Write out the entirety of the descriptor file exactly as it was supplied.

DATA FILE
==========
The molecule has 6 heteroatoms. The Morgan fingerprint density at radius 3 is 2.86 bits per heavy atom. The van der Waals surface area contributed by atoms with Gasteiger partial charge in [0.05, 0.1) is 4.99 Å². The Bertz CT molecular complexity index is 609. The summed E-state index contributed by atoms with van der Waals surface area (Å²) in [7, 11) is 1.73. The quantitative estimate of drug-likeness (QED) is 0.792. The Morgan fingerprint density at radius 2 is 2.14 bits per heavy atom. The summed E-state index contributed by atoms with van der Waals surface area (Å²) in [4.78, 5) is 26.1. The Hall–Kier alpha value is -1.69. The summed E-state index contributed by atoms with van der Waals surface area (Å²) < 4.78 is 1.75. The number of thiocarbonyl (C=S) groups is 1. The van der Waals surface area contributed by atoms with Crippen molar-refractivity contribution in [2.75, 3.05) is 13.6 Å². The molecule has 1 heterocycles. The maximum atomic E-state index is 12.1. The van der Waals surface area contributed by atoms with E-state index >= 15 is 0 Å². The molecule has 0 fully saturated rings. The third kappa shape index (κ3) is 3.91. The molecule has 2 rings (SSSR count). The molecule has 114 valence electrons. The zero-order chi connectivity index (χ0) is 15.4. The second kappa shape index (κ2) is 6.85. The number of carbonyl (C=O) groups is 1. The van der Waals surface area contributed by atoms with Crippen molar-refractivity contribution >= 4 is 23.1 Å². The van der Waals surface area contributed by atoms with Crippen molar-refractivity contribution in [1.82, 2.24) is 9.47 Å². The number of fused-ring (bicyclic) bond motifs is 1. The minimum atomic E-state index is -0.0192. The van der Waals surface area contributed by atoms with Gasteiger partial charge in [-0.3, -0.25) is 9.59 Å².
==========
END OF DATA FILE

The molecule has 6 heteroatoms. The Morgan fingerprint density at radius 3 is 2.86 bits per heavy atom. The van der Waals surface area contributed by atoms with Gasteiger partial charge in [0.05, 0.1) is 4.99 Å². The Bertz CT molecular complexity index is 609. The summed E-state index contributed by atoms with van der Waals surface area (Å²) in [7, 11) is 1.73. The quantitative estimate of drug-likeness (QED) is 0.792. The Morgan fingerprint density at radius 2 is 2.14 bits per heavy atom. The summed E-state index contributed by atoms with van der Waals surface area (Å²) in [4.78, 5) is 26.1. The Hall–Kier alpha value is -1.69. The summed E-state index contributed by atoms with van der Waals surface area (Å²) < 4.78 is 1.75. The number of thiocarbonyl (C=S) groups is 1. The van der Waals surface area contributed by atoms with Crippen molar-refractivity contribution in [2.75, 3.05) is 13.6 Å². The molecule has 1 heterocycles. The maximum atomic E-state index is 12.1. The van der Waals surface area contributed by atoms with E-state index >= 15 is 0 Å². The molecule has 0 fully saturated rings. The third kappa shape index (κ3) is 3.91. The molecule has 2 rings (SSSR count). The molecule has 114 valence electrons. The zero-order chi connectivity index (χ0) is 15.4. The second kappa shape index (κ2) is 6.85. The number of carbonyl (C=O) groups is 1. The van der Waals surface area contributed by atoms with Crippen molar-refractivity contribution >= 4 is 23.1 Å². The van der Waals surface area contributed by atoms with Crippen molar-refractivity contribution in [1.82, 2.24) is 9.47 Å². The number of fused-ring (bicyclic) bond motifs is 1. The minimum atomic E-state index is -0.0192. The van der Waals surface area contributed by atoms with Gasteiger partial charge in [-0.3, -0.25) is 9.59 Å².